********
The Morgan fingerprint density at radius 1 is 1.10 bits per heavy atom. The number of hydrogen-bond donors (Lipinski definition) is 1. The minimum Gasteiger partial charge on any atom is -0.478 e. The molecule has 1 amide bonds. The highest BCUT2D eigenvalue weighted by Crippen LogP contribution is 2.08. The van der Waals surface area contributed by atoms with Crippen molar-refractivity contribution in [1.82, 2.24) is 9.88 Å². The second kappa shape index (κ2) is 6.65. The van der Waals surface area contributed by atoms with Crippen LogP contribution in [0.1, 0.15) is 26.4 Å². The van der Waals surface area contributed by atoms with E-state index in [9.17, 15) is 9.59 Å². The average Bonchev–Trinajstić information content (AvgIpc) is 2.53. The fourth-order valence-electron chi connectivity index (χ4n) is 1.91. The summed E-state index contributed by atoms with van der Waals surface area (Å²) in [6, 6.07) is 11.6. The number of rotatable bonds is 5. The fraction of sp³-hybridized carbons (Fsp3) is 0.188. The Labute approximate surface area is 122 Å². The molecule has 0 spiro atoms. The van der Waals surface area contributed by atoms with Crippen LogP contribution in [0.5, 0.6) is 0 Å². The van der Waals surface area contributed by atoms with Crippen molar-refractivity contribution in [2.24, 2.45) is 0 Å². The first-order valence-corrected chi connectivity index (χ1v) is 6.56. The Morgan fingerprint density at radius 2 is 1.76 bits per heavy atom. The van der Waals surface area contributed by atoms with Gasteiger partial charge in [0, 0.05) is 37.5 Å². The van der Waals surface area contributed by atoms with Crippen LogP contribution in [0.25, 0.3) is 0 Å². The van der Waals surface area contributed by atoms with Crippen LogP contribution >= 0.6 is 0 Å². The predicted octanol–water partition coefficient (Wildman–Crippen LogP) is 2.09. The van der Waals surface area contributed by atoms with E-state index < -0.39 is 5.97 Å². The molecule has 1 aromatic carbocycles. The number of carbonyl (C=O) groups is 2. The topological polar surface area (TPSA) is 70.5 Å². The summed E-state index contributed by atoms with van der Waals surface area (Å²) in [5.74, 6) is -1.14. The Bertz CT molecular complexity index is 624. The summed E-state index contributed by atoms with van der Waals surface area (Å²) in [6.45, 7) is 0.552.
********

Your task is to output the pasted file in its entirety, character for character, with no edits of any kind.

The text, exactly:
The Morgan fingerprint density at radius 1 is 1.10 bits per heavy atom. The number of hydrogen-bond donors (Lipinski definition) is 1. The minimum Gasteiger partial charge on any atom is -0.478 e. The molecule has 1 amide bonds. The highest BCUT2D eigenvalue weighted by Crippen LogP contribution is 2.08. The van der Waals surface area contributed by atoms with Crippen molar-refractivity contribution in [1.82, 2.24) is 9.88 Å². The second kappa shape index (κ2) is 6.65. The van der Waals surface area contributed by atoms with Crippen LogP contribution in [0.1, 0.15) is 26.4 Å². The van der Waals surface area contributed by atoms with E-state index in [9.17, 15) is 9.59 Å². The average Bonchev–Trinajstić information content (AvgIpc) is 2.53. The fourth-order valence-electron chi connectivity index (χ4n) is 1.91. The summed E-state index contributed by atoms with van der Waals surface area (Å²) in [6, 6.07) is 11.6. The number of rotatable bonds is 5. The fraction of sp³-hybridized carbons (Fsp3) is 0.188. The Labute approximate surface area is 122 Å². The molecule has 0 spiro atoms. The van der Waals surface area contributed by atoms with Crippen LogP contribution in [0.5, 0.6) is 0 Å². The van der Waals surface area contributed by atoms with Crippen molar-refractivity contribution in [2.24, 2.45) is 0 Å². The first-order valence-corrected chi connectivity index (χ1v) is 6.56. The Morgan fingerprint density at radius 2 is 1.76 bits per heavy atom. The van der Waals surface area contributed by atoms with Gasteiger partial charge in [0, 0.05) is 37.5 Å². The van der Waals surface area contributed by atoms with Crippen LogP contribution in [0.25, 0.3) is 0 Å². The van der Waals surface area contributed by atoms with Crippen LogP contribution >= 0.6 is 0 Å². The predicted octanol–water partition coefficient (Wildman–Crippen LogP) is 2.09. The van der Waals surface area contributed by atoms with E-state index < -0.39 is 5.97 Å². The molecule has 1 aromatic carbocycles. The number of carbonyl (C=O) groups is 2. The topological polar surface area (TPSA) is 70.5 Å². The summed E-state index contributed by atoms with van der Waals surface area (Å²) in [5.74, 6) is -1.14. The Bertz CT molecular complexity index is 624. The summed E-state index contributed by atoms with van der Waals surface area (Å²) in [6.45, 7) is 0.552.